'Rape cases hang on MLO examinationsÂ' -Pakistan Press Foundation (PPF)

Paksitan Press Foundtion

‘Rape cases hang on MLO examinationsÂ’

MLOs inundated with thousands of cases

KARACHI: A rapist will not introduce himself before violating you. This is why, according to MPA Humaira Alwani, “You have to get the evidence to speak for the survivor and deliver them justice.”

Alwani was referring to the crucial role played by medico-legal officers, who are responsible for gathering evidence in the shape of examinations of rape survivors. The problem is that 70 per cent of cases of violence against women do not even get registered. Over 250 cases a year are registered at the three main government hospitals, said Alwani, calling for a separate legislation for rape. Stressing the importance of timely justice in such cases, she said that the onus of collecting evidence to easily convict the accused was on the MLOs.

“The need for properly documented medical investigations is crucial in cases of rape, gang rape and sexual assault,” said the director for War Against Rape (WAR) Sarah Zaman at a press conference at a local hotel on Thursday.

One major problem, according to Zaman, is the consent box being signed by the victim after the examination is conducted.

Adviser Sharmila Farooqi stressed the need to create a more efficient and timely system to register, examine, investigate and deliver justice to rape, sexual assault and violence survivors. Farooqi came down hard on the police’s lack of sensitivity in such cases as well as the desperate need for more women in the police force as well as MLOs.

There were over 8,548 reported cases of violence against women in 2009, of which 928 cases were of rape and gang rape while 274 were of sexual assault. Depressingly, however, the conviction rate stands at just about four per cent, but Farooqi said she doubted the figures, claiming it was probably below one per cent. Speaking on the lack of facilities for DNA testing that makes the medico-legal procedure more difficult, Farooqi said evidence was sent to Islamabad and it was usually six months before results, if received at all, were sent back.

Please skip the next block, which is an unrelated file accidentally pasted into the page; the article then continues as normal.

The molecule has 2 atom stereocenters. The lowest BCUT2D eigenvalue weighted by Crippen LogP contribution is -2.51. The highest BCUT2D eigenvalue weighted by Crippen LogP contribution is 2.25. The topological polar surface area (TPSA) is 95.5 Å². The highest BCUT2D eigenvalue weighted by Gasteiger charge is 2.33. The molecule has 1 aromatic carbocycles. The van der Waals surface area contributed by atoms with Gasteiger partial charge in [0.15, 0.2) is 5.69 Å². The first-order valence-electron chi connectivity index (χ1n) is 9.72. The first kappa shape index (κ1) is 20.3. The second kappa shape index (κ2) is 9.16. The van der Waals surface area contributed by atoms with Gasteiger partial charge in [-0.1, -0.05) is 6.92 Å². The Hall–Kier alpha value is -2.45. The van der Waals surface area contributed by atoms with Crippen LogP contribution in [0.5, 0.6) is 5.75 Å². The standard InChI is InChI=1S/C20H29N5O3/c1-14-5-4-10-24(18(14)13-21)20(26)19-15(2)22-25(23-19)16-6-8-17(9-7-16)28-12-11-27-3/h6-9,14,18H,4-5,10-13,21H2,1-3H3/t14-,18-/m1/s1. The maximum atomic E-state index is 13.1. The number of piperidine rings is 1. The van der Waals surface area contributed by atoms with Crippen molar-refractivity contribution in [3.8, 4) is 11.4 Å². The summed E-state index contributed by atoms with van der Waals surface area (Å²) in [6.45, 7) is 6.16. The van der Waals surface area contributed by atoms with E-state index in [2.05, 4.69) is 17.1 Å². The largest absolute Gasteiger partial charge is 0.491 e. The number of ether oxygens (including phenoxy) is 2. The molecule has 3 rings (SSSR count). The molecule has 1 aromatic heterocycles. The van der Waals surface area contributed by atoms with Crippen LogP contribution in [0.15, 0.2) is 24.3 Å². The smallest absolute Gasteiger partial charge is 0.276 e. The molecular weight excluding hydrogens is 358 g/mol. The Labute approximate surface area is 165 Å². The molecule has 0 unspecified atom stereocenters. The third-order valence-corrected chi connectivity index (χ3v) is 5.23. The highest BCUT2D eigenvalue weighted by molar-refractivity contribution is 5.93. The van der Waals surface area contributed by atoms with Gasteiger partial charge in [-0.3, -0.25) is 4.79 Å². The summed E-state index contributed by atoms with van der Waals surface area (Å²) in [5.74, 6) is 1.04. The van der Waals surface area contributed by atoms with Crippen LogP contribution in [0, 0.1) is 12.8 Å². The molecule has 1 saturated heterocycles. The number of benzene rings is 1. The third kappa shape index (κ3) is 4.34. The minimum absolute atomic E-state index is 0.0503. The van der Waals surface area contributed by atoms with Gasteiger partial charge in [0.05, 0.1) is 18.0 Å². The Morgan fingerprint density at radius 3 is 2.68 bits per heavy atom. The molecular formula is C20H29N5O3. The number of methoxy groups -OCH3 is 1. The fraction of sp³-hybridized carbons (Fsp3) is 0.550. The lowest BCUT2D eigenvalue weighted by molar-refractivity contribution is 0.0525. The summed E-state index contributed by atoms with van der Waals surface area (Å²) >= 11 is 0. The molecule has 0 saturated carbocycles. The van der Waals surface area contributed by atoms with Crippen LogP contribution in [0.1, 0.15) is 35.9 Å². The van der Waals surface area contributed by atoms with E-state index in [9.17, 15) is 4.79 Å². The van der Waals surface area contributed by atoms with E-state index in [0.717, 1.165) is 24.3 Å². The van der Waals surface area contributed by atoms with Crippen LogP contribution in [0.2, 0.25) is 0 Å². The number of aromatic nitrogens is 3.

Mutthahida Qaumi Movement MPA Zareen Majeed said: “If the government was fulfilling its task we wouldn’t still be here talking about these things,” she said, “clearly we need to work harder.”

Soorat Thebo of the Pakistan Muslim League-Nawaz said the war was not just against rape but against corruption as well. “Sometimes it is an open-and-shut case but because the accused enjoys the support of an influential local leader then a conviction is highly, highly unlikely.” Adding that it was not just the police’s vigilance and sensitivity which was in question, Thebo said but so was the state’s failure to promote and pass crucial legislation and ensure its implementation.

Defending his profession and colleagues, Dr Kaleem Sheikh, a senior MLO, said no one in society was perfect. Stressing that a “delay in justice is to deny justice,” he elaborated on the number of limitations faced by the MLOs. This included a lack of facilities, limited staff and their time being demand in court as well. “We do not get paid by lawyers to go to court. Rather we go on our own expense and time this means a further backlog of an already huge pile of pending cases,” he claimed. Also the MLO is not just confined to rape and sexual assault cases, their services are also used for burn victims, emergency patients as well as other routine cases, Sheikh said. According to WAR MLOs dealt with 10,000 cases alone last year.
Source: The Express Tribune